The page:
Spend as much time as possible ensuring you address EXACTLY what the employer wants. For example, if the job advertisement lists certain duties for the job, make sure you incorporate these duties into your current resume. If the job requires excellent customer service skills, provide examples about how you have provided excellent customer service

Get the edge on other job seekers and save yourself enormous amounts of time and stress by ensuring your resume ticks all the right boxes.

© RedStarResume Publications – http://www.redstarresume.com

Pimp My Resume

December 20, 2011 Leave a comment

Is your resume not getting you the job interviews you had hoped for? Are you applying for hundreds of jobs online but not receiving a single phone call? If you have the skills and experience to perform a certain job, but you can’t seem to get yourself an interview, it could be time to “pimp my resume!”

Just like the TV show aims at taking old, worn out and run down cars and turning them into new, modern “pimped” out cars, it could be time to give your old resume the boot and upgrade to a new and fancier model. We all want to be driving around in the newest and best looking car, and the same goes for your resume. However, the biggest difference between driving an old car and using your old resume is that the car will still get you from point A to point B, but an old resume will only end up in the deleted folder!

Find below 5 easy tips you can implement that will help you pimp your resume!

Strategic Key Words:

A great way to pimp your resume and ensure that it stands out and gets noticed by software programs is to use strategic keywords throughout your resume. Recruiters or hiring managers will often skim over resumes and look for keywords or they may use software programs to find keywords. These can be changed depending on the job you are applying for.

Remove all unnecessary information:

The best looking resume contains only relevant information that adds value to your job application. If your existing resume has the title “curriculum vitae” or “Professional CV”, remove this immediately. It goes without saying that if you are applying for a job, your application is obviously your curriculum vitae – there is no need to include this irrelevant information. Take a read through your resume and ensure that only value added information is included.

Achievements and Recognition:

An achievements and recognition area on your resume can really make your application stand out over the competition. Rather than boring the reader with all the daily duties you perform, inspire the reader with achievement statements that show off all the wonderful skills and achievements you have performed. Remember, the best way to present your achievements is to back them up with examples. Qualitative examples are even better!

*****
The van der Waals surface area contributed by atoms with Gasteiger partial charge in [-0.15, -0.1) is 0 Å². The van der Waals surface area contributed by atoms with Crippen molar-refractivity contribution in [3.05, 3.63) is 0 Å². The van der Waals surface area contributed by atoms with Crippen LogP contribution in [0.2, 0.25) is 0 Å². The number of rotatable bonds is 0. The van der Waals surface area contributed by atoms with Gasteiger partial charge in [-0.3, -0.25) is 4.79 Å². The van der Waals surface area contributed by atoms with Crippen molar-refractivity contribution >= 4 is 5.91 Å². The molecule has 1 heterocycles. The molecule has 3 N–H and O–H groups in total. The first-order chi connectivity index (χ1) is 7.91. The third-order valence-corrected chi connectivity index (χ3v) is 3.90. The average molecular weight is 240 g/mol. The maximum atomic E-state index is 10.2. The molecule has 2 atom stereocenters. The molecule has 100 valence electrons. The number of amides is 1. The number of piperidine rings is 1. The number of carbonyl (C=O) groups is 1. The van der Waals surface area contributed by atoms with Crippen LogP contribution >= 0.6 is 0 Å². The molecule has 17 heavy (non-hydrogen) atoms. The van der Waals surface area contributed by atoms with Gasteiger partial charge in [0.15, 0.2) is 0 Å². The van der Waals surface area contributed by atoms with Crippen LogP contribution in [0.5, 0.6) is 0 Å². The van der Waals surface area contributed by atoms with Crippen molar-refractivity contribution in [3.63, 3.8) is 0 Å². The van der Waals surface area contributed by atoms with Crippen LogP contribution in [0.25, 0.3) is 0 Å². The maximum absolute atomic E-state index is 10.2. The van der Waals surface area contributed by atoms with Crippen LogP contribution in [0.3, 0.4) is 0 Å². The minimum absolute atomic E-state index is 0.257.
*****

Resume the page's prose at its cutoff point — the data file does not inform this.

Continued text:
Friendly Font:

When you sit down to read a book, do you ever stop to think about the font? Of course you don’t because typically all books are written with an easy to read font. Could you imagine reading through a novel that used hard to read fonts? You would put the book down before you completed the first chapter! The same goes for your professional resume. Use an easy to read, modern font (I like the font “Calibri”) and make it as easy as possible for the reader.

 Modernise

Give your resume a new modern look. Do not use old and outdated resume templates that are floating around the internet. Although these templates may be free, they are a free for a reason! When you open up your resume ask yourself the question – “If I were a hiring manager, would I be impressed with this resume?” If the answer is no, then it’s time for a change and a makeover is needed.

© RedStarResume Publicationshttp://www.redstarresume.com

The #1 student and graduate Professional Resume Service

 

Why Job Seekers Require A Professionally Written Resume?

October 30, 2011 Leave a comment

In today’s society where job hunting has become tougher and tougher and being unemployed is so costly, there are many reasons why job candidates are increasingly turning to resume writing services to give them a greater opportunity to find success. With the growth of the Internet and access to experts in all professions, reaching out for expert assistance is easier than ever before.  Rather than trying to be their own experts, people are now more inclined to reach out to real experts to ensure that the job is done right the first time.

When your hot water tank stops working you call a professional plumber, even though you can probably fix it yourself. You can go online and research how to fix a hot water tank, and you can even pay a few dollars to get a step by step guideline to help fix the tank (I did this and the tank ended up costing twice as much to fix). However, as most people do not have the qualified skills to fix a hot water tank they call in a professional to do the job for them.